Feb 24th, 2007 by Andy Funnell
Martha Griffiths must have cursed the day she set eyes on a Funnell. Worse, she must have grown to hate our family name.
Martha was only eighteen and already obliged to make commerce of her virtues, when in 1825 William Funnell stumbled across her path.
Martha was plying her charms in the infamous Whitechapel area of London.
William, master of a coastal vessel, was in town probably looking for a good time after a mission on sea. William had had a few drinks. The Old Bailey proceedings tell the rest…
MARTHA GRIFFITHS was indicted for stealing, on the 25th of January, a purse, value tuppence (2d); a guinea, and sixteen shillings, the property of William Funnell, from his person.
WILLIAM FUNNELL. “I live at Blackley, in Norfolk, and am master of a coasting vessel. I was in London on the 25th of January, between one and two o’clock in the day, looking in at a shop window in Whitechapel – the prisoner and another woman came up to me, and we got into conversation; I went home with the prisoner, but I cannot tell where to – we went to an upper room, where I staid about ten minutes: her companion was gone away. I am quite sure that when I went with her I had a purse in my pocket, containing a guinea and sixteen shillings; I had been taking a friendly glass, but was perfectly collected. I missed the purse while I was on the bed with the prisoner – I charged her with having taken it, and said I would not leave her till she gave it to me. She got off the bed, and opened the door – two other women made their appearance; I still kept hold of her, and would not let her go. All the women then made use of very bad language to me; I told them I would not let her go, but they got her from me. I pursued her – she fell at the bottom of the stairs, and I took hold of her again, and said if she would return my purse I would give her 5 s., but if she did not I would call an officer. I had given her 1 s. 6 d. before. She did not return the purse, and I gave charge of her to the beadle, who was passing. I have not seen the purse since. I am certain it was in my right hand trowsers pocket”.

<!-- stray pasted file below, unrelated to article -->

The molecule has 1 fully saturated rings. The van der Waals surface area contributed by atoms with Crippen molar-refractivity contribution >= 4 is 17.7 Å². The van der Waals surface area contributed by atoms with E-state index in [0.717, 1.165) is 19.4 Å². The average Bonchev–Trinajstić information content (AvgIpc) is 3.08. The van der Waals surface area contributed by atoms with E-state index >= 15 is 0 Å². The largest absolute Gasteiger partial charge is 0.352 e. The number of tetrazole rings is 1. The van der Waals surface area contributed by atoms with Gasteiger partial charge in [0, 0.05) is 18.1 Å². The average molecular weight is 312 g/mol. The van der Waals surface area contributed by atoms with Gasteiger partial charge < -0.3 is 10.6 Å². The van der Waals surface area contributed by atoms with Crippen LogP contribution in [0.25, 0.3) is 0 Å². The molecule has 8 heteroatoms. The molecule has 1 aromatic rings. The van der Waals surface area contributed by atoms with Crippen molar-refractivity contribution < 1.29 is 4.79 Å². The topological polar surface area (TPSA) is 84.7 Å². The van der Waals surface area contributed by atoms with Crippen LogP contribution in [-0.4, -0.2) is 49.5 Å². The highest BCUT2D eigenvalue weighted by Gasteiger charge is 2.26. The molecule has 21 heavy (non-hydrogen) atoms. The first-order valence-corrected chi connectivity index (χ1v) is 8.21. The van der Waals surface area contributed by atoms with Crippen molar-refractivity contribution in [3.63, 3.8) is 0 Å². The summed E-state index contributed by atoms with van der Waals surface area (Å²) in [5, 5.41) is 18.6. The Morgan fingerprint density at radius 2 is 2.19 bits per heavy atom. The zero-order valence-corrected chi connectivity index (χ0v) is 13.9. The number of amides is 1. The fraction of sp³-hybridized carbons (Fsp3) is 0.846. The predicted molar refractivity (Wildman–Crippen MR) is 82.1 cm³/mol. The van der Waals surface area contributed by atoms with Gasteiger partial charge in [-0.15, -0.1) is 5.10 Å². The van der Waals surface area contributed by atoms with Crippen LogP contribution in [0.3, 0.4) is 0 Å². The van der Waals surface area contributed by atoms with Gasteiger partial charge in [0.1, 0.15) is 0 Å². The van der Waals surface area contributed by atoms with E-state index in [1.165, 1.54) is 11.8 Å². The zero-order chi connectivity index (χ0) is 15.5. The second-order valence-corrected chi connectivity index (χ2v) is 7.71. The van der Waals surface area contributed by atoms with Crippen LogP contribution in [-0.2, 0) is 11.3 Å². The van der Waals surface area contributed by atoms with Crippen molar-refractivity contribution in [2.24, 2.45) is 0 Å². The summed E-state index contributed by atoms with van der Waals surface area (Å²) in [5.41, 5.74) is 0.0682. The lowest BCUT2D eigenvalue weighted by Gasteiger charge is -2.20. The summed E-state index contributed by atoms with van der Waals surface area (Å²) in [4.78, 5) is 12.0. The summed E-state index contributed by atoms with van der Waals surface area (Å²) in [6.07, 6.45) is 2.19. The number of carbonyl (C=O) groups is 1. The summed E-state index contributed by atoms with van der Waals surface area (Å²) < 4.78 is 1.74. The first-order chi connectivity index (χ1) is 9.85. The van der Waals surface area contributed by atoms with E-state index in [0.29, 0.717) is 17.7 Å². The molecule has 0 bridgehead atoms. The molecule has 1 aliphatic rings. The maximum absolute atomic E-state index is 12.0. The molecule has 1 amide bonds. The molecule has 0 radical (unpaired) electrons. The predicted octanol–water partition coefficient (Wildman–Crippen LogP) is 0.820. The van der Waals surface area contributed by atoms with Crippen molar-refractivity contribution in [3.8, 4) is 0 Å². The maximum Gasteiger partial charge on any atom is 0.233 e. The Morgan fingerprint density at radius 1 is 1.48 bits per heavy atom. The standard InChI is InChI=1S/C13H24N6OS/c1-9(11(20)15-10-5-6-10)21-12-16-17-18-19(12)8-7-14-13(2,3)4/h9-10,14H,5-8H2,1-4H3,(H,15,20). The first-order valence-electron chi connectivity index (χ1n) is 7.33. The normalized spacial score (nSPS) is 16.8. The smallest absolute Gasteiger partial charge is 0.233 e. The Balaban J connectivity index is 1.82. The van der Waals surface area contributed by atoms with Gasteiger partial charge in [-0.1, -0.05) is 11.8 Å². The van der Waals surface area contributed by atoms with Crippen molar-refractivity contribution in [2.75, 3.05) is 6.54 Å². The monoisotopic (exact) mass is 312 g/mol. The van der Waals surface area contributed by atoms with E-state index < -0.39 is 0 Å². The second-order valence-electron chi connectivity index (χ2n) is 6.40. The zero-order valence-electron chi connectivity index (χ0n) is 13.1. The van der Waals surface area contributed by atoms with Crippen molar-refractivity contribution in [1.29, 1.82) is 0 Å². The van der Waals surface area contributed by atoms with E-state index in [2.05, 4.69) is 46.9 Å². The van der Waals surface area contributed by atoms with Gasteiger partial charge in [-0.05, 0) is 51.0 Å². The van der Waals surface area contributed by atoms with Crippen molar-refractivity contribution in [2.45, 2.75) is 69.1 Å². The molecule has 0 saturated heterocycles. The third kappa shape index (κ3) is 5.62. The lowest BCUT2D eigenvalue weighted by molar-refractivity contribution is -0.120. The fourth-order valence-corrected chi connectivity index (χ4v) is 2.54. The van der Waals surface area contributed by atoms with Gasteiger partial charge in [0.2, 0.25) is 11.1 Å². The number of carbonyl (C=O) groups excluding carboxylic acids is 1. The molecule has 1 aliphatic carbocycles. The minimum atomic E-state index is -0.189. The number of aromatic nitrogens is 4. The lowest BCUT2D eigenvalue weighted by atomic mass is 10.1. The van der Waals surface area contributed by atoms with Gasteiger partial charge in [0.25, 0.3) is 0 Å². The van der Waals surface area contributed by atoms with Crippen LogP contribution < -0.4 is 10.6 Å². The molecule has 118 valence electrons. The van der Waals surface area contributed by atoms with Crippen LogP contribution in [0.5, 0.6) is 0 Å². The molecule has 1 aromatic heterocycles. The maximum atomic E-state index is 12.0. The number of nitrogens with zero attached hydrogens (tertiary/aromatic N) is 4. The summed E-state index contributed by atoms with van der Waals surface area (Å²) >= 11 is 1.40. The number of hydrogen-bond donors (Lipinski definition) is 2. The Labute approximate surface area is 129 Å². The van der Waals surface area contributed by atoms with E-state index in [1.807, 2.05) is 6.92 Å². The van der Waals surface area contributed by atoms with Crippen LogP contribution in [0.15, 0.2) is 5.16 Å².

JOHN PARTRIDGE. “I am the beadle of Whitechapel. I was coming down Wentworth-street, between one and two o’clock – I saw five or six women, and the prosecutor with them. I took the prisoner into custody; she made no answer to the charge. I searched her, and found two shillings and two sixpences upon her, but no purse. – The prosecutor had been drinking, but was quite collected”.
(Martha) Prisoner’s Defence. “I am perfectly innocent. He had been with another young woman before me”.
WILLIAM FUNNELL. “I swear I had not. I gave her the 1s. 6d. out of the purse”.
The Court judged Martha Griffiths GUILTY of stealing, but not from the person (!). She was sentenced to transportation for seven years.
Before the decimal system was introduced in the 1970’s, £1 sterling was composed of 20 shillings. Each shilling was composed of 12 pence. A Guinea was equal to 21 shillings. Abbreviations… 1s = 1 shilling, 1d = 1 penny, 5d = 5 pence.
Source. This case was tried on the 17th of February 1825 Ref: t18250217-16.
A sentence to transportation was generally to the antipodes, ie. at this time, to Australia. The convicts generally never found the means to return to their homeland. If she was actually transported, Martha spent more than a year at sea in confined quarters on a convict ship and was later either affected to a female factory, to a hard labour camp, as maid to a rich family, or implicitly worse.
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